Begin the hike from the parking area and follow the wash veering to the northwest, keeping the hills on your left. Bisnaga Wash is a wide wash with gradual elevation gain, ending in a narrow rocky rise. Walking up the rise is difficult due to picking your way around boulders and cacti, so you can at this point either turn around or cross over the mound of sand rocks to the right (southeast) to return on the other side of the wash following alongside the hills that border the wash. If you have GPS, you may walk to the top of the rise and over a saddle to another wash descending to the left into Bisnaga Alta Wash. Otherwise, this is an out-and-back hike.
Bordering the wash are hills dotted with many kinds of cacti, the most notable being the barrel cactus. The name of the wash, “Bisnaga,” is Spanish for barrel cactus. The best time of year to explore the wash is March and April because this is when most of the cacti are in bloom. Temperature-wise, you can hike comfortably from November through April.
Washes are fun to walk in because they are a natural, well-marked wide path, allowing for all kinds of exploration. In a good rain year, flowers in a wash are plentiful, especially after the wash narrows. Many of them grow in the shelter and shade of cactus or creosote, lavender or jojoba bushes.
You may see wildlife such as snakes, lizards, rabbits, tarantulas, rats, tortoises, birds, and antelope squirrels. Look for their tracks in the sand. There is a lot of activity in the cooler mornings and evening hours.
If you look carefully, you may be able to spot an occasional cactus wren’s nest in the cholla cactus branches; the nests are the shape of a rounded football with a hole on the side. At the base of a cholla cactus, you may see nests of rats and mice; these look like a pile of sticks, desert plants, and fibers.
The most plentiful plants are cacti. The bisnaga or barrel cactus is a fat barrel-shaped cactus that has accordion-like vertical creases and is covered with stout hooked yellow to bright red spines. The spines are dense and protect the cactus from the strong sunshine. The cacti do not branch and can reach a height of several feet. The tallest in this area was recorded to be ten feet tall; most average 4-5 feet. It’s fun to spy the tallest you can see and record it in a picture. The blooms are beautiful and showy. They make a yellow crown on the top of the cactus, also very photogenic. They actually lean toward the sun, so you will observe that many are leaning to the southwest. They have shallow roots and will fall over when they lean too much. That they are a source of water in an emergency is a myth; they contain a pulpy liquid that is not potable.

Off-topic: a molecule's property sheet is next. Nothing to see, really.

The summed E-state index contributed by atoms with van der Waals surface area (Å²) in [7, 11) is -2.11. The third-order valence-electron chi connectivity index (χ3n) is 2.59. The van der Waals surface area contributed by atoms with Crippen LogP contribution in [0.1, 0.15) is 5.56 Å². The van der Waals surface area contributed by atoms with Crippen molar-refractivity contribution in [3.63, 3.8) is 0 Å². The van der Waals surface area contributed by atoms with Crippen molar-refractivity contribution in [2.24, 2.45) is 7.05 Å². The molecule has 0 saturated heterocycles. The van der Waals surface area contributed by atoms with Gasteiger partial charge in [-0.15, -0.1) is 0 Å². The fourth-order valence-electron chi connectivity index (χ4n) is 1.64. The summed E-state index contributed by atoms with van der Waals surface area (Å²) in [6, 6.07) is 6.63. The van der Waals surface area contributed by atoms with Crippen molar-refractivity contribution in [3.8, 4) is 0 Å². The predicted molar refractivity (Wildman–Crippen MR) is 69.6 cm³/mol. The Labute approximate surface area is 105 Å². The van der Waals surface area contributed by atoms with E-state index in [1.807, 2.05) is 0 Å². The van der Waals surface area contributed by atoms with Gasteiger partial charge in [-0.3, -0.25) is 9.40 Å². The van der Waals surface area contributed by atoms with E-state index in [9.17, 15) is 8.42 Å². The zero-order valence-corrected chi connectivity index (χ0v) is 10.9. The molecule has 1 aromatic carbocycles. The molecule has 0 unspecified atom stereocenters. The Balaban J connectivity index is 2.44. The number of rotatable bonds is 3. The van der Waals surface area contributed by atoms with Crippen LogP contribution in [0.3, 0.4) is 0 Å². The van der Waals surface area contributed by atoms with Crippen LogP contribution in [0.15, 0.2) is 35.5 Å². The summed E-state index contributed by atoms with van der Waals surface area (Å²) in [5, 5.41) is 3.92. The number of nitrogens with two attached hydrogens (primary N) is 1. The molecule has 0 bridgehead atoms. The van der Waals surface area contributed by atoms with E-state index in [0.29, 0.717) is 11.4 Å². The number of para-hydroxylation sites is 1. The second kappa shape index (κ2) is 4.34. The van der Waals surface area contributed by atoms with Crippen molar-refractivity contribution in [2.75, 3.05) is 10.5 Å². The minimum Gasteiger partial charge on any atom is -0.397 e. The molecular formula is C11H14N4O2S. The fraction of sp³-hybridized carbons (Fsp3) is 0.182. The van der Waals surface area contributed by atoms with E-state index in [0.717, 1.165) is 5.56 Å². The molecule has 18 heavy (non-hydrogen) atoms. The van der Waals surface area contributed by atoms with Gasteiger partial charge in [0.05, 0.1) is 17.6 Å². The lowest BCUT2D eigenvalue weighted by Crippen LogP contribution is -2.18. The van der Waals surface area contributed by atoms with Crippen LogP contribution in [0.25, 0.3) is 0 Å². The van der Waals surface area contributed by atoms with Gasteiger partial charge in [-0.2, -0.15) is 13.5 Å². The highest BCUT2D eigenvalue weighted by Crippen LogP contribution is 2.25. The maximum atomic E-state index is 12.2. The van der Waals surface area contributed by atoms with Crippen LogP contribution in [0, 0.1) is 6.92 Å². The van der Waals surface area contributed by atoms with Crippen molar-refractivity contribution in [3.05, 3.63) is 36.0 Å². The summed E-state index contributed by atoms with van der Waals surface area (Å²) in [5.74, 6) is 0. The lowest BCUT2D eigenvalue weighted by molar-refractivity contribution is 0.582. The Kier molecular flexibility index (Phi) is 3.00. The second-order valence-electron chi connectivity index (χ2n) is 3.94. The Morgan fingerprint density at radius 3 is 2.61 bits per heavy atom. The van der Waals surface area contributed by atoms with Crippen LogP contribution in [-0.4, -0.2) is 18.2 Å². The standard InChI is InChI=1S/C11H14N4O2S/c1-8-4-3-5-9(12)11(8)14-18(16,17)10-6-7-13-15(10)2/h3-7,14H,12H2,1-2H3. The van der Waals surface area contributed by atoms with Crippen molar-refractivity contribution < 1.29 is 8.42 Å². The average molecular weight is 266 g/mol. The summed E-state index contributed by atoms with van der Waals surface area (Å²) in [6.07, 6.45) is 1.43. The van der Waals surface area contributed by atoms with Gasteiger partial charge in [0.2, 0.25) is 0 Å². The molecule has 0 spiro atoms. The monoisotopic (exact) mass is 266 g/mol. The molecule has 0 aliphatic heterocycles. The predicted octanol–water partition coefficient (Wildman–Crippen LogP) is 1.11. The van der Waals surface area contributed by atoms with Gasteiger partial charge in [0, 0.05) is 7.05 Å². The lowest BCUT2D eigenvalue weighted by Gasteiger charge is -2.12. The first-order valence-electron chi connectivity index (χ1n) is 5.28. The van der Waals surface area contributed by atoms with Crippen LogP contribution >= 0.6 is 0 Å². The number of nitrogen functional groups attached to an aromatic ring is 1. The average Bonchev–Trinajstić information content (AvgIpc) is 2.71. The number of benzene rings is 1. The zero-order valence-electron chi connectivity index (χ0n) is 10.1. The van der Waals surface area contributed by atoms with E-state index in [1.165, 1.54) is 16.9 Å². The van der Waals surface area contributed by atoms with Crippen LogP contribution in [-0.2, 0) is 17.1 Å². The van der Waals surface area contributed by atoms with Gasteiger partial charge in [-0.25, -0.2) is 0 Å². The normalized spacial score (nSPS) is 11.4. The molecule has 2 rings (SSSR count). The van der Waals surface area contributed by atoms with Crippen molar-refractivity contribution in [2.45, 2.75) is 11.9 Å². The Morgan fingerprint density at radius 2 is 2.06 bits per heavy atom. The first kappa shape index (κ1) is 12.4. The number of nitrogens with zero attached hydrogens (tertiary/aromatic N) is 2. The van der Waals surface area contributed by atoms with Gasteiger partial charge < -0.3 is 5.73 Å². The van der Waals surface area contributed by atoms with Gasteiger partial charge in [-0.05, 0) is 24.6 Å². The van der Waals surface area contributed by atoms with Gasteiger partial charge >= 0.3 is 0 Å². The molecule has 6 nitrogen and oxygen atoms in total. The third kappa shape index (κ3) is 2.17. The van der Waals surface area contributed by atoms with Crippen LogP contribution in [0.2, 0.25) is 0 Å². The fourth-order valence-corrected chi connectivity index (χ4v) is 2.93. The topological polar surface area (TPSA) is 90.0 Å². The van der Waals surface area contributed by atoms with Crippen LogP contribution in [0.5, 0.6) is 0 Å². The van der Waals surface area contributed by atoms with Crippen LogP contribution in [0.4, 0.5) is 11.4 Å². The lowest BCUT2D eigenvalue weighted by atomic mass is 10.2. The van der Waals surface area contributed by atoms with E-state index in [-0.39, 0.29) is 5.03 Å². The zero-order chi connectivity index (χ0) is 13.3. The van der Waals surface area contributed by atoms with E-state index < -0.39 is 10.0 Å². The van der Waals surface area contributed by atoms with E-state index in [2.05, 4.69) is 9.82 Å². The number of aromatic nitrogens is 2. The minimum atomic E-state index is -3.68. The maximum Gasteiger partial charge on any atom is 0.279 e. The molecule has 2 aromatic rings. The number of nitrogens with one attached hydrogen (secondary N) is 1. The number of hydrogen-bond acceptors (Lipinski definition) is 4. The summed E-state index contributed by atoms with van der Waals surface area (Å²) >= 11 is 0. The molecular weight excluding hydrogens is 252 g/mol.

The ocotillo (Fouquieria splendens) is very noticeable cactus-like plant, as it is the tallest in the wash. They grow up to 30 feet tall, and have spiny gray-green woody stems which branch from the base. After a rain, short green leaves grow the length of the branches. From January to April, scarlet red tubular flowers bloom at the end of the branches that attract hummingbirds and photographers. As you drive through Ocotillo, notice that some fences are made of ocotillo stems.
The teddy bear cholla is the cactus to beware of. It is covered with spines and has joints that break off very easily, so you want to not only beware of getting too close to it but also to watch the ground for all the broken-off joints, sometimes called “cholla balls,” as many are round. If you aren’t careful, you may have several attached to your shoes, your skin, or your clothes. Ouch! The easiest and least painful way to remove them is to take a comb and pull them out. They are called “teddy bear” because the appearance of the many spines looks like fur and when it’s very hot and dry, they turn brown like a teddy bear. The blossoms are greenish white, showing up in late March.
Other cacti that can be found in plentiful numbers are diamond cholla, gold cholla, buckhorn cholla, beaver tail cactus with bright magenta flowers, hedgehog cactus clusters, and fishhook cactus. The fishhook cactus is always a treasure to find. It is a delicate, small 6” cactus covered with little fishhook shaped spines usually found in the shade of rocks. It has a yellow crown of blossoms and a bright red fruit.
The beaver tail cactus is a benign-looking cactus with flat rounded pads that look spineless. Beware not to touch because minute spiny hairs will be deposited in your skin and to remove them requires a magnifying glass — a painful experience. They are related to the prickly pear cactus.
Return to the car with fond memories of all you have seen in this beautiful wash!
BISNAGA WASH (Anza-Borrego Desert State Park)
Enjoy many kinds of cacti, flowers, and animal tracks.
Directions: (Ocotillo) Take I-8E to exit 89. Turn left onto N. Imperial Highway, which becomes S-2. Continue north for 28 miles. Look for the sign “Bisnaga Wash” on the right after mile marker 38 and before mile marker 37. Hiking length: 3-4 miles. Allow 3 hours hiking time. Difficulty: Easy to moderate. Bring plenty of water, wear long pants, hard-toed shoes with thick soles, and a comb in case of contact with the teddy bear cacti. No dogs allowed. No facilities.